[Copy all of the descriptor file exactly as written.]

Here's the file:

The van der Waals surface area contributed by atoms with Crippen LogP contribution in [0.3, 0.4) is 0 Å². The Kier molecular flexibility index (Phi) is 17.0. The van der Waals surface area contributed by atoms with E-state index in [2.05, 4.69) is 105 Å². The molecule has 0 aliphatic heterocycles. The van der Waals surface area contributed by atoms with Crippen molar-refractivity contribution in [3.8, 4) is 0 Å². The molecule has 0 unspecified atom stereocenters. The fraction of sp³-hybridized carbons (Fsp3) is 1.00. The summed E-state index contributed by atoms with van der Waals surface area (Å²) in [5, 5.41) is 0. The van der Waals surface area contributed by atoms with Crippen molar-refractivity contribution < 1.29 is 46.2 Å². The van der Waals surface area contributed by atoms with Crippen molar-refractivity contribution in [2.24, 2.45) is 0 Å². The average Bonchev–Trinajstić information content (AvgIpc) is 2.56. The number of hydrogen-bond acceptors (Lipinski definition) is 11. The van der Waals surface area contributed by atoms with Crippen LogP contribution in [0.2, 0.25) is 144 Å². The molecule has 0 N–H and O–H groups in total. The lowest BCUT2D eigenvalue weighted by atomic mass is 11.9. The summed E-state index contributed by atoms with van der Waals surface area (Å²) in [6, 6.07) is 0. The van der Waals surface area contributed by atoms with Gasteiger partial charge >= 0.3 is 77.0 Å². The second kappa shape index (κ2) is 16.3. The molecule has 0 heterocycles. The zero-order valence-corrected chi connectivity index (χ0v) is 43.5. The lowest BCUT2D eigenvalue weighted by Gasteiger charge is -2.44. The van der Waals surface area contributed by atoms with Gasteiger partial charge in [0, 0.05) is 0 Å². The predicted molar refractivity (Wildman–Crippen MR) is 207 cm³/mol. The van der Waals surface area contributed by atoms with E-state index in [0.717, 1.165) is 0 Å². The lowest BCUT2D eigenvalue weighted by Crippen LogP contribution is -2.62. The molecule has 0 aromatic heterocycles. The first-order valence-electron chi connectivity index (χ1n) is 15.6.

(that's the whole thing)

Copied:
The van der Waals surface area contributed by atoms with Crippen LogP contribution in [0.3, 0.4) is 0 Å². The Kier molecular flexibility index (Phi) is 17.0. The van der Waals surface area contributed by atoms with E-state index in [2.05, 4.69) is 105 Å². The molecule has 0 aliphatic heterocycles. The van der Waals surface area contributed by atoms with Crippen molar-refractivity contribution in [3.8, 4) is 0 Å². The molecule has 0 unspecified atom stereocenters. The fraction of sp³-hybridized carbons (Fsp3) is 1.00. The summed E-state index contributed by atoms with van der Waals surface area (Å²) in [5, 5.41) is 0. The van der Waals surface area contributed by atoms with Crippen molar-refractivity contribution < 1.29 is 46.2 Å². The van der Waals surface area contributed by atoms with Crippen molar-refractivity contribution in [2.24, 2.45) is 0 Å². The average Bonchev–Trinajstić information content (AvgIpc) is 2.56. The number of hydrogen-bond acceptors (Lipinski definition) is 11. The van der Waals surface area contributed by atoms with Crippen LogP contribution in [0.2, 0.25) is 144 Å². The molecule has 0 N–H and O–H groups in total. The lowest BCUT2D eigenvalue weighted by atomic mass is 11.9. The summed E-state index contributed by atoms with van der Waals surface area (Å²) in [6, 6.07) is 0. The van der Waals surface area contributed by atoms with Gasteiger partial charge >= 0.3 is 77.0 Å². The second kappa shape index (κ2) is 16.3. The molecule has 0 heterocycles. The zero-order valence-corrected chi connectivity index (χ0v) is 43.5. The lowest BCUT2D eigenvalue weighted by Gasteiger charge is -2.44. The van der Waals surface area contributed by atoms with Gasteiger partial charge in [0, 0.05) is 0 Å². The predicted molar refractivity (Wildman–Crippen MR) is 207 cm³/mol. The van der Waals surface area contributed by atoms with E-state index in [0.717, 1.165) is 0 Å². The lowest BCUT2D eigenvalue weighted by Crippen LogP contribution is -2.62. The molecule has 0 aromatic heterocycles. The first-order valence-electron chi connectivity index (χ1n) is 15.6.